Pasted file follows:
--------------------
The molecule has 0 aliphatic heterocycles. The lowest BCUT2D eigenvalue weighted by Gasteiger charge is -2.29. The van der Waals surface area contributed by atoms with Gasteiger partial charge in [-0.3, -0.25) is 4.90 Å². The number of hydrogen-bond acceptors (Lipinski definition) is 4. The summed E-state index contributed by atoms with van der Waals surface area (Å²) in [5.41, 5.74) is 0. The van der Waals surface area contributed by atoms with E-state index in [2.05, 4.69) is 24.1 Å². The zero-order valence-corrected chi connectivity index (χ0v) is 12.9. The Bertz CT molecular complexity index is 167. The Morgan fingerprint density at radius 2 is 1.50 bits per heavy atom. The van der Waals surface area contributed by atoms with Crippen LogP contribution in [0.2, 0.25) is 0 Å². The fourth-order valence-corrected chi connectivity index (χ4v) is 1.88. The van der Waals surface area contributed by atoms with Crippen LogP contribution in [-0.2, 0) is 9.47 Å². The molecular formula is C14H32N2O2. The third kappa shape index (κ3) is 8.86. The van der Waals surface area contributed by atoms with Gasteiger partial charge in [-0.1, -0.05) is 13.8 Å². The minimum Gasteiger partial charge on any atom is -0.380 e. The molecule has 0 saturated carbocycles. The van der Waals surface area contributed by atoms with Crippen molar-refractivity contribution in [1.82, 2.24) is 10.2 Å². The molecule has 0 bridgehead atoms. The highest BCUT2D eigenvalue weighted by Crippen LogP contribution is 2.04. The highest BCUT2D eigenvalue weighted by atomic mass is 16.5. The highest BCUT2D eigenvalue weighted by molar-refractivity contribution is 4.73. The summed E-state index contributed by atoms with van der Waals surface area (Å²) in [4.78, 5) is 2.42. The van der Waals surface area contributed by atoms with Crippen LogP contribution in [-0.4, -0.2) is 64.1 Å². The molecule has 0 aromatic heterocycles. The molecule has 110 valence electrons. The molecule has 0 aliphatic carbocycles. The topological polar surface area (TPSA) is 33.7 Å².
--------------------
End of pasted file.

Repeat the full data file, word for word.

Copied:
The molecule has 0 aliphatic heterocycles. The lowest BCUT2D eigenvalue weighted by Gasteiger charge is -2.29. The van der Waals surface area contributed by atoms with Gasteiger partial charge in [-0.3, -0.25) is 4.90 Å². The number of hydrogen-bond acceptors (Lipinski definition) is 4. The summed E-state index contributed by atoms with van der Waals surface area (Å²) in [5.41, 5.74) is 0. The van der Waals surface area contributed by atoms with E-state index in [2.05, 4.69) is 24.1 Å². The zero-order valence-corrected chi connectivity index (χ0v) is 12.9. The Bertz CT molecular complexity index is 167. The Morgan fingerprint density at radius 2 is 1.50 bits per heavy atom. The van der Waals surface area contributed by atoms with Crippen LogP contribution in [0.2, 0.25) is 0 Å². The fourth-order valence-corrected chi connectivity index (χ4v) is 1.88. The van der Waals surface area contributed by atoms with Crippen LogP contribution in [-0.2, 0) is 9.47 Å². The molecular formula is C14H32N2O2. The third kappa shape index (κ3) is 8.86. The van der Waals surface area contributed by atoms with Gasteiger partial charge in [-0.1, -0.05) is 13.8 Å². The minimum Gasteiger partial charge on any atom is -0.380 e. The molecule has 0 saturated carbocycles. The van der Waals surface area contributed by atoms with Crippen molar-refractivity contribution in [1.82, 2.24) is 10.2 Å². The molecule has 0 bridgehead atoms. The highest BCUT2D eigenvalue weighted by Crippen LogP contribution is 2.04. The highest BCUT2D eigenvalue weighted by atomic mass is 16.5. The highest BCUT2D eigenvalue weighted by molar-refractivity contribution is 4.73. The summed E-state index contributed by atoms with van der Waals surface area (Å²) in [4.78, 5) is 2.42. The van der Waals surface area contributed by atoms with Crippen LogP contribution in [-0.4, -0.2) is 64.1 Å². The molecule has 0 aromatic heterocycles. The molecule has 110 valence electrons. The molecule has 0 aliphatic carbocycles. The topological polar surface area (TPSA) is 33.7 Å².